Alzheimer's and Brain Awareness Month:Imprinted On His Heart

Alzheimer's and Brain Awareness Month:Imprinted On His Heart

June is Alzheimer's and Brain Awareness Month and No Bags To Check is going purple with a series dedicated to this important cause and the Alzheimer's Association's The Longest Day event on June 21st. This guest post is by Amy Negussie.

He rode is bicycle across the country—L.A. to D.C. He hiked the Appalachian trail. He talked about sailing the distance of the Intracoastals. He was an engineer with JPL (NASA research & development). My grandpa is one of the smartest kindest, hardest—working-men I’ve ever known.

One time in high school I told him I was going to be a hair stylist and he told me there were enough hairdressers in the world. I was sixteen so of course I got very mad at him—but he meant the best. He wanted the best for me, and the best out of me.

He was so proud of me when I got into Princeton Theological Seminary. He wanted me to get a Ph.D. In fact, I don’t think he would have called himself a feminist but when my Dad asked his permission to get married as teenagers his only requirement was that his bride-to-be finish college before they have kids.

But my younger girl cousins in middle school and high school didn’t have the same grandpa I did. They had a ghost of my grandpa. Their grandpa was man who would try to pretend he was following conversation, a man who would repeat himself constantly, a man who was frail, a man who depended on his dog to find his way home from a walk, a man who would smile and then stare off into space.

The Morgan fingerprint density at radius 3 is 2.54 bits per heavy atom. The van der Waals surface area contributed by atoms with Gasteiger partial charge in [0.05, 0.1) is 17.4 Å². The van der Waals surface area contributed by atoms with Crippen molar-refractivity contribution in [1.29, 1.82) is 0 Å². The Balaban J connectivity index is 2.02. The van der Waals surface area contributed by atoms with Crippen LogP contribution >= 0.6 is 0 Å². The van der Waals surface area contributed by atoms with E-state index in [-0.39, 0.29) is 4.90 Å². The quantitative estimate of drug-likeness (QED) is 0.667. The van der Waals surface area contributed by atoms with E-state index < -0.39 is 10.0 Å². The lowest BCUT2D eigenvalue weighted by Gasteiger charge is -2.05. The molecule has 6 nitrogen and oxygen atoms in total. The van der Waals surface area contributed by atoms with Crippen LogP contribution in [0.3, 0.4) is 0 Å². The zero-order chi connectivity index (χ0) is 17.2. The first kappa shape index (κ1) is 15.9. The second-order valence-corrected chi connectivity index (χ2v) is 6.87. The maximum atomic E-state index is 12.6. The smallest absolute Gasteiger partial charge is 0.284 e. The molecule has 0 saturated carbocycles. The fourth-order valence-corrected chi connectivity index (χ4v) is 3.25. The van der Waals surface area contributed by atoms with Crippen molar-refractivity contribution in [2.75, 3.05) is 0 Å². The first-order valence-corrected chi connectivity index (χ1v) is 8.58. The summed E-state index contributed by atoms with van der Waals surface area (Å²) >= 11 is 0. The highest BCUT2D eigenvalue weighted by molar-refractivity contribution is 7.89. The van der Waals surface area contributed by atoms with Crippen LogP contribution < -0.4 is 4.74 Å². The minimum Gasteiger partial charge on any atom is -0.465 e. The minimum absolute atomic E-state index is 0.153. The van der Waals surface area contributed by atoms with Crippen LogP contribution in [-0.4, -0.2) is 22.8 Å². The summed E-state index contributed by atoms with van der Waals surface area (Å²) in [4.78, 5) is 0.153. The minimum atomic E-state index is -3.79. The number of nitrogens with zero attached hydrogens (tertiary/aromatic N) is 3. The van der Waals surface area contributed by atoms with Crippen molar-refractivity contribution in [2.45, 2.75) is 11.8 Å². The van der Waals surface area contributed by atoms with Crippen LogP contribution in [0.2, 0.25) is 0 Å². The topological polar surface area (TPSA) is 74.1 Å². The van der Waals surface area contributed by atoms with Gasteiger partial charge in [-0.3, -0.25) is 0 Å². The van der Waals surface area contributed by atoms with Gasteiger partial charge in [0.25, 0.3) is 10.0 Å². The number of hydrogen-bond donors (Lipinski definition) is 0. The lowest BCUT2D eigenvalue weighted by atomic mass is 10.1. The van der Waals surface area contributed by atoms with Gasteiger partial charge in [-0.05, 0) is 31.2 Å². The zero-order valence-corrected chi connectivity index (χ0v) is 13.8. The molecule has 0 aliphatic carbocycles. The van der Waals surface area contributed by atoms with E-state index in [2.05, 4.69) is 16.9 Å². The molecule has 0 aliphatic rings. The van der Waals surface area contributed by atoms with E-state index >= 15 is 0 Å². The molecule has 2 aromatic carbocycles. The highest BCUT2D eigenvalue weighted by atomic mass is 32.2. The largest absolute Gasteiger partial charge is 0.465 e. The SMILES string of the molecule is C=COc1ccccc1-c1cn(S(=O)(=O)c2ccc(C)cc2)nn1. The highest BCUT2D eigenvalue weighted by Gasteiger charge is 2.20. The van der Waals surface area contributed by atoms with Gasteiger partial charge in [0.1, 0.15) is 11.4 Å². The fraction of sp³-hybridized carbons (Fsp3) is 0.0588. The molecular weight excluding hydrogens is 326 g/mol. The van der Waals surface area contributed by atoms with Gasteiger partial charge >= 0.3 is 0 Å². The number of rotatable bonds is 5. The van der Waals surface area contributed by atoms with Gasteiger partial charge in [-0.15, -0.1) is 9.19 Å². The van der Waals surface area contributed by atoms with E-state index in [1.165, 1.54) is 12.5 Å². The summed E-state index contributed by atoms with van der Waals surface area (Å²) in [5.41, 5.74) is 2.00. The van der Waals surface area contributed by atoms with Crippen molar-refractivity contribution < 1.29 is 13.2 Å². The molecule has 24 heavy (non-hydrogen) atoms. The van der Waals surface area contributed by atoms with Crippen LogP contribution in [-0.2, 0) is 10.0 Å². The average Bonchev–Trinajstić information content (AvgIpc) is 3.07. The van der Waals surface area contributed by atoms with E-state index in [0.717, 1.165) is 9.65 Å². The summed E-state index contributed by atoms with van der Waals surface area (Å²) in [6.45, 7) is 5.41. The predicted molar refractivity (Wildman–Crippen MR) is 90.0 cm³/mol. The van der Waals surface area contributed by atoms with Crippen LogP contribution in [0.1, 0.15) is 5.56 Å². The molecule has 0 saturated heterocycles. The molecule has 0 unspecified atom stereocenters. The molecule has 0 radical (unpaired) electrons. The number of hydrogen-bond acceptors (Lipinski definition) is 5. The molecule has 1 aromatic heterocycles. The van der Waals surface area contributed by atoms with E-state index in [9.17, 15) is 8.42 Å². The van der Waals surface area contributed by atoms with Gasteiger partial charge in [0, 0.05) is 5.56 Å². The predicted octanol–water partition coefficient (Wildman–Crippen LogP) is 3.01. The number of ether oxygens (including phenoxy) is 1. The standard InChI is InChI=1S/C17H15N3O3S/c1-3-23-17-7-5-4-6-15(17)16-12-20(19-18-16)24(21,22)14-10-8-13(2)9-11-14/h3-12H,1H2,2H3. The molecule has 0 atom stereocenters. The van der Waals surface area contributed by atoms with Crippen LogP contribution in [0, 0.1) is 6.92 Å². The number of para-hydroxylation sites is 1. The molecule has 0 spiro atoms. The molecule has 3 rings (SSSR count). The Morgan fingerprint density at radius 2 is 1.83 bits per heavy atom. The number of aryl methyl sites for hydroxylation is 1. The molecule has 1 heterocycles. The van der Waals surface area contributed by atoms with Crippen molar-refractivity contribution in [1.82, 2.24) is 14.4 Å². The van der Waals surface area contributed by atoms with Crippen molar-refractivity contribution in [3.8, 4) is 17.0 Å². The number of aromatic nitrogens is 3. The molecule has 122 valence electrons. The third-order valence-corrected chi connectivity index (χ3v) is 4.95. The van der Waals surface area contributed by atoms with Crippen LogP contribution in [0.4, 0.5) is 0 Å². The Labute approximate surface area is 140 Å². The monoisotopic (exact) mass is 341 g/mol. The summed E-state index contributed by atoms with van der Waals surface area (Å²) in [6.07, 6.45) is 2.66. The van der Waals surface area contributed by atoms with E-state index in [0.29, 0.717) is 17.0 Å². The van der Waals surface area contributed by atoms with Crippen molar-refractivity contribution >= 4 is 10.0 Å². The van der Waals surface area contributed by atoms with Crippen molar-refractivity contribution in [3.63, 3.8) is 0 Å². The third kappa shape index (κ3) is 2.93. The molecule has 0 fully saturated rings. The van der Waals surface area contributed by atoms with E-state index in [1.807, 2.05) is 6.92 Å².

The last Christmas we were all together he even started cussing when dinner was taking too long or the whole family was talking at once.  But we will all remember a man who thanked God for the food, and told his wife he loved her. Those were the very last words to go. They were imprinted on his heart.

As Alzheimer’s steals away my grandfather more and more each year, I imagine what he would have said when I told him I was getting married and wearing his mother’s wedding dress. I imagine what he would have said when he saw that I was pregnant. And, I imagine how big he would smile when I sat my son on his lap.

I pray that my uncles and my father will be spared this disease. I pray that a cure will be found. I pray that no more grandchildren will be robbed of knowing their grandfather because of Alzheimer’s.

 Amy Negussie is the "creative mama of a baby boy she calls Sugar and a naughty pitty puppy, and wife to her Tall Dark Handsome (TDH) husband." Through her blog, Lincoln Park Housewife, she hopes "sharing my memoirs, musings, and  misadventures as wife and mother brightens your day and helps you accept yourself as God has made you as I do the same." Make sure to like Lincoln Park Housewife on Facebook and follow on Twitter @AmyNegussie. 

To support the Alzheimer's Association, the world's leading organization in Alzheimer's care, support, and research, and The Longest Day event, click here.

Wait a minute- isn't this usually a travel blog? You're right, but for the next three weeks I'm dedicating my little internet real estate to this cause that is near and dear to my heart. I hope it encourages people to share information, stories, and support. Be sure to subscribe to the blog so you don't miss a post and you can also follow on FacebookTwitter, and Pinterest.

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Filed under: Alzheimer's

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